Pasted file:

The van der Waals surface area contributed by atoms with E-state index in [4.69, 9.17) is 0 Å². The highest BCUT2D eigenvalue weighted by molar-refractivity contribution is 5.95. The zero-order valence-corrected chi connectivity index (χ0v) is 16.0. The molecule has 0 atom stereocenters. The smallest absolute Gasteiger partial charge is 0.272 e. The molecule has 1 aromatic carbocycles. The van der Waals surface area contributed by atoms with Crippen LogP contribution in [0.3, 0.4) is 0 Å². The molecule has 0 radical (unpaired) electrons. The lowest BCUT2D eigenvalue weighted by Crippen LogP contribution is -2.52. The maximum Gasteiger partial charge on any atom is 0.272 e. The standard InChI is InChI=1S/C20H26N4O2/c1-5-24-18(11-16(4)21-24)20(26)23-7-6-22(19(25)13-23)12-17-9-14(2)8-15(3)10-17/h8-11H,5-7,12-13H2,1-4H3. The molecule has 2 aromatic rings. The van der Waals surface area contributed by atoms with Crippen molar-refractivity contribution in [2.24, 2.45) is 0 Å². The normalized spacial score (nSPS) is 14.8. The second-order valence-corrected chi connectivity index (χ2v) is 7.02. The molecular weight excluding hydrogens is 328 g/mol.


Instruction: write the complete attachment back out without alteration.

The van der Waals surface area contributed by atoms with E-state index in [4.69, 9.17) is 0 Å². The highest BCUT2D eigenvalue weighted by molar-refractivity contribution is 5.95. The zero-order valence-corrected chi connectivity index (χ0v) is 16.0. The molecule has 0 atom stereocenters. The smallest absolute Gasteiger partial charge is 0.272 e. The molecule has 1 aromatic carbocycles. The van der Waals surface area contributed by atoms with Crippen LogP contribution in [0.3, 0.4) is 0 Å². The molecule has 0 radical (unpaired) electrons. The lowest BCUT2D eigenvalue weighted by Crippen LogP contribution is -2.52. The maximum Gasteiger partial charge on any atom is 0.272 e. The standard InChI is InChI=1S/C20H26N4O2/c1-5-24-18(11-16(4)21-24)20(26)23-7-6-22(19(25)13-23)12-17-9-14(2)8-15(3)10-17/h8-11H,5-7,12-13H2,1-4H3. The molecule has 2 aromatic rings. The van der Waals surface area contributed by atoms with Crippen molar-refractivity contribution in [2.24, 2.45) is 0 Å². The normalized spacial score (nSPS) is 14.8. The second-order valence-corrected chi connectivity index (χ2v) is 7.02. The molecular weight excluding hydrogens is 328 g/mol.